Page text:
On February 11, 2017, customs officials at the Vienna Schwechat airport intercepted a package of 250 ecstasy pills. The ecstasy originated from the Netherlands—a red flag for law enforcement. Several months later, following an investigation by Austrian law enforcement, the district police in Volkermarkt arrested the buyer of the package.
The Netherlands is well-known as one of the greatest exporters of substituted amphetamines and (substituted) derivative phenethylamines. This substance category contains many novel psychoactive substances covered in the Global Drug Survey 2017.
If a new “research chemical” hits the market (specifically a subjectively “good” RC), the likelihood of that drug coming from the Netherlands is incredibly high. And new drugs surface at rates similar to those of synthetic cannabinoids in the United States.
Neighboring countries have remarked that the Netherlands needs to take action against the laboratories that pump out ecstasy—along with the drug “flavor of the month.” Thus, while waiting for judicial action in the Netherlands, packages bearing labels from within the Netherlands are scrutinized at postal stations worldwide.
Police never mentioned the details surrounding the package seizure; they could have simply picked the package up by chance. But the defendant, a 20-year-old from a town in Austria carried Volkermarkt, likely ordered a package from a vendor within in the Netherlands, a profiled country. No more than that.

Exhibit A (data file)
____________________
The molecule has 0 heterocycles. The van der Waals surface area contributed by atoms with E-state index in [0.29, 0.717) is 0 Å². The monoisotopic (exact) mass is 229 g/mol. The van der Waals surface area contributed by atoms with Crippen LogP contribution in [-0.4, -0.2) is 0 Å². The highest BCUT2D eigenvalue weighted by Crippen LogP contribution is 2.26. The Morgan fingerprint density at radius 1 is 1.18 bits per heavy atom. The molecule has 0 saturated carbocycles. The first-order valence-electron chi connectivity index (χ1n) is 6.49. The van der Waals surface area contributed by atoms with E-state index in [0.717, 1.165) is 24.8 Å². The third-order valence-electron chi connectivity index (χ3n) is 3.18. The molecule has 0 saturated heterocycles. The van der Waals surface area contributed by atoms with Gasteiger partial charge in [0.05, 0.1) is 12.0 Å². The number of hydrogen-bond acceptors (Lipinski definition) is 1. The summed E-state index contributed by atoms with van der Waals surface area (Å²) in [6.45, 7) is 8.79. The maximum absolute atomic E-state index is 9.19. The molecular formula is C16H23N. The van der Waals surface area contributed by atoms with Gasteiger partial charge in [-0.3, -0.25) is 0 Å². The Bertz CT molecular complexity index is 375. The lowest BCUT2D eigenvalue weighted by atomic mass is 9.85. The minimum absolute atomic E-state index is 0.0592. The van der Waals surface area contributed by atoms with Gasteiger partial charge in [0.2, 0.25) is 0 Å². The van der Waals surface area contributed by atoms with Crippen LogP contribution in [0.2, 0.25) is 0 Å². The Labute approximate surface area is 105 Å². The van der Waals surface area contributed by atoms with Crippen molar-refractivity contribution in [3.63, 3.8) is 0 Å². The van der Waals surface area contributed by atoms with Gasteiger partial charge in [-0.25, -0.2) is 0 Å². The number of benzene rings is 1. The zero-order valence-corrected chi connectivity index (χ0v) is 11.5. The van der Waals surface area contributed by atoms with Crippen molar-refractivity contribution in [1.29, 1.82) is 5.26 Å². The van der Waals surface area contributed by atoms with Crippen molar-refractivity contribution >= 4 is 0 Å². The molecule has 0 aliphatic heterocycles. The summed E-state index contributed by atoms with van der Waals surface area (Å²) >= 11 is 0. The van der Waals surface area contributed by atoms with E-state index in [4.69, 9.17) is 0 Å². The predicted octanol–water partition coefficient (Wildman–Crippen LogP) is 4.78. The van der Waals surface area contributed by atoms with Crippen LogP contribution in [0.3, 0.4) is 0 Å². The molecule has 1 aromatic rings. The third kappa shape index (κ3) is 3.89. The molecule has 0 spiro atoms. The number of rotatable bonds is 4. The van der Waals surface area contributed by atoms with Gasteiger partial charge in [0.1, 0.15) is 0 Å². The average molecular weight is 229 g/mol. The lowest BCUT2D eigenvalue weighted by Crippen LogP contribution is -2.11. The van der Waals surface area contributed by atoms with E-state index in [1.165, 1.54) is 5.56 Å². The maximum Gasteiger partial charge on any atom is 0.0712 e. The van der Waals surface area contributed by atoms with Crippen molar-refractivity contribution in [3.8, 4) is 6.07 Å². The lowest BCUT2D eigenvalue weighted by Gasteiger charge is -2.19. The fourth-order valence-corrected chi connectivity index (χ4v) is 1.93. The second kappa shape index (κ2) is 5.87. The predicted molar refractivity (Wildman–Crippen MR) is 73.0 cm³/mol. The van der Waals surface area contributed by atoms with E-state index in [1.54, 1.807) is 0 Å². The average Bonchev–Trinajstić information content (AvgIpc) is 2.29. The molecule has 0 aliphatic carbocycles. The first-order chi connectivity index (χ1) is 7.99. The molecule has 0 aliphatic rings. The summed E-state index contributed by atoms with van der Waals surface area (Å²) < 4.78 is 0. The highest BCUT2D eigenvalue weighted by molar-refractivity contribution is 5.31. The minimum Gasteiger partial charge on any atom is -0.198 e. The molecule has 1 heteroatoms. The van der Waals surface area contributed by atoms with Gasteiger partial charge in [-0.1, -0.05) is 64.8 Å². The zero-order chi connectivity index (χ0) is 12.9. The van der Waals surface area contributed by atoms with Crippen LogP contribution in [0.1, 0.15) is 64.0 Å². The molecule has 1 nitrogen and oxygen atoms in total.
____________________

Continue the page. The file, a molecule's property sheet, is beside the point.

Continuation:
Further investigative work occurred before the criminal police department arrested the young man. When they finally raided his home, they found an array of additionally incriminating evidence. Much of it was similar to the evidence found in many recent German and Austrian arrests.
For instance, the police found 74 grams of marijuana, and an indoor growing operation with 10 live plants. Indoor cannabis grow operations, if they even qualify as “grow operations,” appeared in more recent cases than not—in the region, at least.
However, police also found two grams of heroin and 127 ecstasy pills. And, contrary to the ongoing trend, law enforcement made no mention of any disguised “electro-shock” weapon or taser.
The 20-year-old shared a house with a housemate of the same age. And based on the primary suspect’s testimony, at the very least, officers arrested both 20-year-olds. The original suspect told police that they, referring to the duo, sold some of the ecstasy in small quantities but used the majority themselves.
Head of Criminal Investigations, Rudolf Stiff, warned that the pills were of an incredibly high potency. And, furthermore, “that it is not advisable to take the drug in this form.” Both suspects will see a judge but a court date has not been announced.
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